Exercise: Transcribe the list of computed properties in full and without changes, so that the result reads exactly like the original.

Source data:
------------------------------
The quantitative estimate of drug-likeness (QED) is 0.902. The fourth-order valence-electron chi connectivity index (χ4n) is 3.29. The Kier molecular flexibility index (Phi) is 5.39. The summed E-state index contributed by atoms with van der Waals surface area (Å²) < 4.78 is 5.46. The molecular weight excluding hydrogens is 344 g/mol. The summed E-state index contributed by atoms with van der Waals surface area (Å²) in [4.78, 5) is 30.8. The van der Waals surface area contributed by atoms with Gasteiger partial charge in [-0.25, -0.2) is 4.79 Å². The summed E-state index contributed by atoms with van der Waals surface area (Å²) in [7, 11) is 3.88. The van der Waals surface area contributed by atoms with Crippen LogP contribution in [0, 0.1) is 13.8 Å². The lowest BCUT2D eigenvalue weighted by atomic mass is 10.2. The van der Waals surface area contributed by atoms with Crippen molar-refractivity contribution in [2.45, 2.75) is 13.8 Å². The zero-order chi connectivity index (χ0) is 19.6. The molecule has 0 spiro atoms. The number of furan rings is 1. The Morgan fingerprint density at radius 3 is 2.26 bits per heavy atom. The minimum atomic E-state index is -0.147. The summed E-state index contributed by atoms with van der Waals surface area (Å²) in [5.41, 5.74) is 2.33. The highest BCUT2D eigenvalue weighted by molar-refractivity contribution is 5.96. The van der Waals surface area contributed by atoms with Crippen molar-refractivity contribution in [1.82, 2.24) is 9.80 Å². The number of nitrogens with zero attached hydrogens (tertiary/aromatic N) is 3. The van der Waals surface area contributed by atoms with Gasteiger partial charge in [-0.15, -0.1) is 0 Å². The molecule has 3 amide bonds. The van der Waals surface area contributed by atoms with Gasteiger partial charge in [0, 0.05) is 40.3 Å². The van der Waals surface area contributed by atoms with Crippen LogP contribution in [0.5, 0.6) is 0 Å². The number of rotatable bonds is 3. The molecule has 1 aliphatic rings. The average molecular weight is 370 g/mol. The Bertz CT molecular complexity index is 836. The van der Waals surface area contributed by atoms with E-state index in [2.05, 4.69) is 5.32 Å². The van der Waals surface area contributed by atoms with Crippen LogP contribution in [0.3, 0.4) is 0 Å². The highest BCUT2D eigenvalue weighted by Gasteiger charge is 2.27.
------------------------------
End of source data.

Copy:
The quantitative estimate of drug-likeness (QED) is 0.902. The fourth-order valence-electron chi connectivity index (χ4n) is 3.29. The Kier molecular flexibility index (Phi) is 5.39. The summed E-state index contributed by atoms with van der Waals surface area (Å²) < 4.78 is 5.46. The molecular weight excluding hydrogens is 344 g/mol. The summed E-state index contributed by atoms with van der Waals surface area (Å²) in [4.78, 5) is 30.8. The van der Waals surface area contributed by atoms with Gasteiger partial charge in [-0.25, -0.2) is 4.79 Å². The summed E-state index contributed by atoms with van der Waals surface area (Å²) in [7, 11) is 3.88. The van der Waals surface area contributed by atoms with Crippen LogP contribution in [0, 0.1) is 13.8 Å². The lowest BCUT2D eigenvalue weighted by atomic mass is 10.2. The van der Waals surface area contributed by atoms with Crippen molar-refractivity contribution in [2.45, 2.75) is 13.8 Å². The zero-order chi connectivity index (χ0) is 19.6. The molecule has 0 spiro atoms. The number of furan rings is 1. The Morgan fingerprint density at radius 3 is 2.26 bits per heavy atom. The minimum atomic E-state index is -0.147. The summed E-state index contributed by atoms with van der Waals surface area (Å²) in [5.41, 5.74) is 2.33. The highest BCUT2D eigenvalue weighted by molar-refractivity contribution is 5.96. The van der Waals surface area contributed by atoms with Crippen molar-refractivity contribution in [1.82, 2.24) is 9.80 Å². The number of nitrogens with zero attached hydrogens (tertiary/aromatic N) is 3. The van der Waals surface area contributed by atoms with Gasteiger partial charge in [-0.15, -0.1) is 0 Å². The molecule has 3 amide bonds. The van der Waals surface area contributed by atoms with Gasteiger partial charge in [0, 0.05) is 40.3 Å². The van der Waals surface area contributed by atoms with Crippen LogP contribution in [0.5, 0.6) is 0 Å². The number of rotatable bonds is 3. The molecule has 1 aliphatic rings. The average molecular weight is 370 g/mol. The Bertz CT molecular complexity index is 836. The van der Waals surface area contributed by atoms with E-state index in [2.05, 4.69) is 5.32 Å². The van der Waals surface area contributed by atoms with Crippen LogP contribution in [0.3, 0.4) is 0 Å². The highest BCUT2D eigenvalue weighted by Gasteiger charge is 2.27.